Monthly Archives: December 2014

A Christmas Stocking for a Parakeet


Christmas stocking for a parakeet. Acme Pet Products Corp., Pelham, New York, 1950s or early 1960s.

About ten years ago I had the chance to purchase this unopened Christmas stocking intended as a gift for a parakeet.  The contents consist of two rolling toys on wheels, one made of wood, and a roly-poly plastic bird.  I don’t know how long the plastic bag will survive, but it seems to be holding up well for now.  The roly-poly ‘s head has broken.  Eventually I may have to disassemble this item for better long-term storage.

Parakeets enjoyed a surge in popularity in the 1950s and early 1960s.  At the Woolworth’s five-and-ten, I used to look at the cages of cheerful, squacking yellow, green and blue birds longingly.  My mother was not a fan of birds in the house, although just about anything with fur was acceptable.

Parakeets like toys, and their cages were often well-stocked with bells, mirrors, roly-poly toys and other items.  I’ll write more about parakeet pets, including efforts to teach them to speak, another time.  For now, it is enough to note that pet owners could spend 39 cents at the five-and-ten or the neighborhood pet store to give their feathered friends a Christmas stocking of their own.

Merry Christmas!  If you would like to share information on the gifts you are giving your pets this Christmas, please feel free to add comments below.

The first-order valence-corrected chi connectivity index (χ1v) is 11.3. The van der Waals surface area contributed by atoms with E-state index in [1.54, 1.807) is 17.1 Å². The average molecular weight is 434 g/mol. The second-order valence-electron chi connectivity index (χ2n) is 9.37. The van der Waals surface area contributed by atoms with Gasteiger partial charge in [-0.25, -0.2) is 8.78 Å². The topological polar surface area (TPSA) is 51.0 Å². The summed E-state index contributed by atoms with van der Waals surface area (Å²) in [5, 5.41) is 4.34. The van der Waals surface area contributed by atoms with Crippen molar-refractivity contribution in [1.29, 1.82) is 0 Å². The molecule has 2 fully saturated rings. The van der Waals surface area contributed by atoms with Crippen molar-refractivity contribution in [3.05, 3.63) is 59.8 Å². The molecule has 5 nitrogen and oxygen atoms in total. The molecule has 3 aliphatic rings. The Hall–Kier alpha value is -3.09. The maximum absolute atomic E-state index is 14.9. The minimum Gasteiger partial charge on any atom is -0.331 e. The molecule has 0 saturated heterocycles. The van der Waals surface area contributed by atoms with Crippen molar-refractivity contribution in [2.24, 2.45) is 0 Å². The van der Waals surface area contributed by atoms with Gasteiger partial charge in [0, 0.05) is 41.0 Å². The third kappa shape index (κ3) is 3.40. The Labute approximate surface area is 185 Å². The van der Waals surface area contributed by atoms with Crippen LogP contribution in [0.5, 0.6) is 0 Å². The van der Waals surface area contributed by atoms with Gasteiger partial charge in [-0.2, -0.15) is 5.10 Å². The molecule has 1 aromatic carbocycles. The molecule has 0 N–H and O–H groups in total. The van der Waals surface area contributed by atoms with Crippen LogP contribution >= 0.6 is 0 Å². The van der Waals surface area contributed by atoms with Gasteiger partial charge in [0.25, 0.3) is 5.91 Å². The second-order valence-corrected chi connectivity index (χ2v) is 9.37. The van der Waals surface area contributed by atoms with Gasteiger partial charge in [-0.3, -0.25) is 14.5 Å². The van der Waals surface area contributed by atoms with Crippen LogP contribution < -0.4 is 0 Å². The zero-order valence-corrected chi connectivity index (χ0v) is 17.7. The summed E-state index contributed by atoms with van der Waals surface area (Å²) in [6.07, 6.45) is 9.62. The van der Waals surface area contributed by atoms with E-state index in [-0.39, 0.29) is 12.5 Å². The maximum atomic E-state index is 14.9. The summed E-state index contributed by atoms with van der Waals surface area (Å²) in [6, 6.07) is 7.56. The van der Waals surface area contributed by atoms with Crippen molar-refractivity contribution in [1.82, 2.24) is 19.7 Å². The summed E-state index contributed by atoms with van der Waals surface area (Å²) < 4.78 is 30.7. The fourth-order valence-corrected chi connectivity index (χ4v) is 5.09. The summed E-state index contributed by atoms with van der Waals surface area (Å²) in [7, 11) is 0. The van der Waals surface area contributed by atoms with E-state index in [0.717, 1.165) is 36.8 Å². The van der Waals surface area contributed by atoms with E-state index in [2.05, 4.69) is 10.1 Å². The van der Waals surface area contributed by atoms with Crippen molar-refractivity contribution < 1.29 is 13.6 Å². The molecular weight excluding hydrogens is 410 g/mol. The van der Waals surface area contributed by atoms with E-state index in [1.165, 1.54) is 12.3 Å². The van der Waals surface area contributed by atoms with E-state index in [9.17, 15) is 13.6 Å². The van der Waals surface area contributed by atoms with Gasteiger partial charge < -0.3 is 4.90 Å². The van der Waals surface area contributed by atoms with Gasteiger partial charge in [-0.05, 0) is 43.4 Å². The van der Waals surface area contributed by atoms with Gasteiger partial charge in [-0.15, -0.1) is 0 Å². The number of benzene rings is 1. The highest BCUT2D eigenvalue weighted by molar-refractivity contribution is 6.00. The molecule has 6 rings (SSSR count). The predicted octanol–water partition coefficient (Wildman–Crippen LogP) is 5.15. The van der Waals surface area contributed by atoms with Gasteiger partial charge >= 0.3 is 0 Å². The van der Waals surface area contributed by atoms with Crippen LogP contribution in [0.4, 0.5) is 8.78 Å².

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Filed under Christmas gifts for pets, material culture, parakeets, pet antiques, pet supplies and equipment, pet toys, pets

Pets for Christmas 1906: Lathrop’s Pet Stock Shop, Rochester, New York

IMG_5868Grading papers and all the other business of ending a semester temporarily halted my writing, but expect some Christmas items over the next week.

On December 18, 1906, Lathrop’s Pet Stock Shop in Rochester, New York, mailed this postcard to a local customer.  The message on the back offered “the best appreciated Holiday gifts,” including “Canary Birds of all varieties,” other song birds, gold fish, parrots, dogs, cats, and squirrels.  The shop also carried “Medicines for every known pet” and offered free advice to pet owners, who for the most part did their own doctoring.



Here’s a detail of the central part of the image.  On the left, fish bowls are stacked all the way to the ceiling, while aquarium ornaments crowd the shelves below.  Lathrop’s promised its customers the “Largest assortment of Bird Cages,” and  you can see them in the picture, hanging from the ceiling and perched on an improvised shelf on the right side of the long, narrow shop.  On the right, an “illusion cage” sits on a round table.  These had been available since the late eighteenth century.  A double walled fish globe surmounts a bird cage.  A perch extends up into the globe, so that the bird will appear to be singing underwater, while fish swim around it.  This was not a great environment for a goldfish; I can’t imagine that they survived very long in the narrow confines of the double-walled globe.  By the early 1900s, goldfish were cheap enough that they could be given as inexpensive gifts, and they were, as they are now, disposable pets.